I haven’t written a post on homeschooling in a while, probably because I’m too busy doing it to write about it–or about anything.  Last time I homeschooled, John worked in an office and had a full-time staff.  This time, the office is the house and the staff is me.  Mostly this works out fine, with me getting Lorelei started on a task, which she can work on here in the office with me while I attend to my own work.  But sometimes, involved in whatever I am doing, I lose track of her and how long (very very long) it is taking to do her math or whatever.  She has been known to even wander away while I am otherwise occupied.  So I need to work on that. [This was an ongoing problem that I am happy to say has improved a lot in this, our last homeschooling year.]
Another challenge is that I have had to leave the house during the school day more frequently lately.  Jake’s injury [A tendon in his pinky severed by a box cutter while cutting drywall to patch a hole in our basement] means twice weekly therapy appointments as well as doctor visits.  If Emily isn’t home, Lorelei has to come along.  We don’t do well with disruptions to the routine.
Still, at the moment I would call homeschooling a qualified success.  Lorelei is certainly happy!  She has no desire to go back to school (judging from how she acts when I threaten her with it when she is bad!).  I’ve already written about some of the fringe benefits of homeschooling.
Here’s what’s going well:
We are going to Mass once a week, on Wednesday mornings.  There’s a 9:00 a.m. Mass at All Saints, just five minutes away from us.  Lorelei looks forward to going, and that makes me happy.  She actually suggested we should go on First Fridays too, so we are going to start doing that this month.   After Mass we walk on the walking trail and Lorelei plays on the playground.
We are on track with our spelling program, and Lorelei never misses more than one word.  She’s never going to be a spelling bee champ and thank God for that.
We’ve finished two reading books already!
We’ve memorized the Beatitudes and the Corporal Works of Mercy and are almost finished with the Spiritual Works of Mercy.
We are exactly where we should be in the English book.
We went on a great field trip to the symphony last week.
Here’s where we could use improvement:
Lorelei does not like math, and since we were doing it toward the end of our day, it sometimes got skipped.  In the second quarter, we’ve moved it earlier in our school day to combat that tendency. [Math remains a struggle.]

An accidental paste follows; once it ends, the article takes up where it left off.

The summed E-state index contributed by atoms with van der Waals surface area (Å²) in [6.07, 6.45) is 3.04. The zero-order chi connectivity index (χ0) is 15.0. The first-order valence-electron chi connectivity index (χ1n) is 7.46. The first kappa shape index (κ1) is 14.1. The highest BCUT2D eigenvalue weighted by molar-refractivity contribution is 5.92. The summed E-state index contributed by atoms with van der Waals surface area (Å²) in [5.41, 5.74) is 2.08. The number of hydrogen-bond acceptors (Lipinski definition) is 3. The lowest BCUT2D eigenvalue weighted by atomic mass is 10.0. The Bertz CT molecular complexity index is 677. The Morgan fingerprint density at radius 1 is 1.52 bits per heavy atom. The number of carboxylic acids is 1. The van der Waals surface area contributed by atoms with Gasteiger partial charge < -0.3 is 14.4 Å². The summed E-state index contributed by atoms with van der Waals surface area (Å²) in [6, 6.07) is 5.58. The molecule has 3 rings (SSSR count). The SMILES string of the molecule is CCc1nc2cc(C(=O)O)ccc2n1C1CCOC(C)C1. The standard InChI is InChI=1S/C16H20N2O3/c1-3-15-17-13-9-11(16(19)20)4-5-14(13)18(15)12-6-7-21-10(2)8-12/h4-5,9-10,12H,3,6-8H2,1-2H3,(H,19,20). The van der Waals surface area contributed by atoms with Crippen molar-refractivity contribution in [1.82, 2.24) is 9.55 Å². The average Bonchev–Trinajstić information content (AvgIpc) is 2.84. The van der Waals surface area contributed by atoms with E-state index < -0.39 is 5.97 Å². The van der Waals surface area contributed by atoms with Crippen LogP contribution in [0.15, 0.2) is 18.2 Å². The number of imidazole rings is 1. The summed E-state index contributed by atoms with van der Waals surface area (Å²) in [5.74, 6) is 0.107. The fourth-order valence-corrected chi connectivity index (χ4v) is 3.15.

We need to move faster in Social Studies.  We’ve only done half the states, and I want to have the whole state part of Social Studies finished by Christmas so that we can do Presidents the second half of the year.
Another thing Lorelei hates is Penmanship.  I’m trying not to stress out about this too much–I still want her to learn cursive, but my goal of doing all work in cursive isn’t going to happen this year. [Never happened, never will.]
I want to incorporate more field trips.  Originally I had hoped to take one every week, or at least every other week, but all the interruptions for doctor appointments have made that difficult.
So that’s where we are, almost three months in.  And having written it out, as so often happens, I feel even better about it. 🙂

Get Out There And VOTE!

vote here 2Tomorrow is Election Day!  If you are like most people you either 1) already voted early or 2) aren’t planning to vote at all.  Yes, that’s right, not even half of the people who are eligible bother to vote in midterm elections.
Not me, y’all.  I’ll be voting tomorrow, and, remembering fondly my own childhood, I’ll be bringing Lorelei along so that she can push the buttons.
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I always feel a little excited on Election Day.  Midterm elections aren’t as exciting as Presidential elections, of course, but here in Tennessee we have some pretty important matters on the ballot.
Amendment One has certainly gotten the most press.  I’ll leave it to you to Google the exact wording if you are interested, but a yes vote on this amendment will give the legislature authority to enact laws restricting abortions and regulating clinics that perform them.  It’s been met by predictable hysteria from the pro-choice folks, many of whom have probably fallen for deceptive advertising, but I promise you this amendment will NOT ban abortions; it doesn’t overturn Roe v. Wade; and not even the most pro-life legislator is going to attempt to ban abortions in the case of rape, incest, or to save the mother’s life.  I will be voting YES for this amendment.
Amendment Two has gotten a lot less attention, as it’s about judges, a topic that doesn’t tend to inflame the electorate.  I’m voting NO on this one, going on the recommendation of my husband, who is an attorney and knows more about this than I do. (For the record, John and I frequently come down on opposite sides of political questions, but if I haven’t had time to do my own research I will just ask him to tell me who I would want to vote for–not who HE is voting for, mind you, but who he thinks I would want to vote for based on my beliefs–and he tells me.)
Amendment Three wants to make it part of the constitution that there never be an income tax in Tennessee.  I find that silly.  I don’t particularly want to pay more taxes, but I’d be delighted to swap the sales tax on food for an income tax–I think we’d come out ahead.  Anyway, there’s no need to amend the constitution over it, so I vote NO.
Amendment Four has to do with lotteries.  I was and remain against the lottery, but we have it now and I doubt it’s ever going away.  This one is about whether to allow veteran’s groups to raise money in this way as other non-profits already can do.  That’s another YES.
We also get to vote on selling wine in the grocery store.  Who’s going to say no to that?
See below for more information and get out tomorrow and vote your beliefs–and if you stay home,  don’t complain after the fact!
[voterinfotool]